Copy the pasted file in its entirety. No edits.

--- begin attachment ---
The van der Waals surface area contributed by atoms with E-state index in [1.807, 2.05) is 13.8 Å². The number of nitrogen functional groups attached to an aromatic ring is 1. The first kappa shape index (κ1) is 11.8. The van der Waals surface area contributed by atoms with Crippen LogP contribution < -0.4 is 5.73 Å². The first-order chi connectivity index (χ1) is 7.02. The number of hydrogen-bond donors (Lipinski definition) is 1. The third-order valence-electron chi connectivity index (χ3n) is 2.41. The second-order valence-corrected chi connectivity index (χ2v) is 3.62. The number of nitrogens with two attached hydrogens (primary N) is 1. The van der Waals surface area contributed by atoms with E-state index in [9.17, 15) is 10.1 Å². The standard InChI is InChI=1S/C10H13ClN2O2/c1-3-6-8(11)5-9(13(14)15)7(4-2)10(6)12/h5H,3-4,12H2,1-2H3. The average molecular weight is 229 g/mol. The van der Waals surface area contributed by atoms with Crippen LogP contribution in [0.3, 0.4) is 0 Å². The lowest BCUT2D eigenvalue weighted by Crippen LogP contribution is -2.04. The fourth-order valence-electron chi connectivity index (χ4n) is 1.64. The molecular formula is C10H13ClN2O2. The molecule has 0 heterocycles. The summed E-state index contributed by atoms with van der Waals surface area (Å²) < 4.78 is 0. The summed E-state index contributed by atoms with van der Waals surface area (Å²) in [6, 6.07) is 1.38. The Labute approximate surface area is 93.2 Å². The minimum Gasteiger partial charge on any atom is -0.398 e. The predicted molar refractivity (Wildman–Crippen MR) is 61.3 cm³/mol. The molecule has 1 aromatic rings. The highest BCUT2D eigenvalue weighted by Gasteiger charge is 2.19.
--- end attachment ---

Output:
The van der Waals surface area contributed by atoms with E-state index in [1.807, 2.05) is 13.8 Å². The number of nitrogen functional groups attached to an aromatic ring is 1. The first kappa shape index (κ1) is 11.8. The van der Waals surface area contributed by atoms with Crippen LogP contribution < -0.4 is 5.73 Å². The first-order chi connectivity index (χ1) is 7.02. The number of hydrogen-bond donors (Lipinski definition) is 1. The third-order valence-electron chi connectivity index (χ3n) is 2.41. The second-order valence-corrected chi connectivity index (χ2v) is 3.62. The number of nitrogens with two attached hydrogens (primary N) is 1. The van der Waals surface area contributed by atoms with E-state index in [9.17, 15) is 10.1 Å². The standard InChI is InChI=1S/C10H13ClN2O2/c1-3-6-8(11)5-9(13(14)15)7(4-2)10(6)12/h5H,3-4,12H2,1-2H3. The average molecular weight is 229 g/mol. The van der Waals surface area contributed by atoms with Crippen LogP contribution in [0.3, 0.4) is 0 Å². The lowest BCUT2D eigenvalue weighted by Crippen LogP contribution is -2.04. The fourth-order valence-electron chi connectivity index (χ4n) is 1.64. The molecular formula is C10H13ClN2O2. The molecule has 0 heterocycles. The summed E-state index contributed by atoms with van der Waals surface area (Å²) < 4.78 is 0. The summed E-state index contributed by atoms with van der Waals surface area (Å²) in [6, 6.07) is 1.38. The Labute approximate surface area is 93.2 Å². The minimum Gasteiger partial charge on any atom is -0.398 e. The predicted molar refractivity (Wildman–Crippen MR) is 61.3 cm³/mol. The molecule has 1 aromatic rings. The highest BCUT2D eigenvalue weighted by Gasteiger charge is 2.19.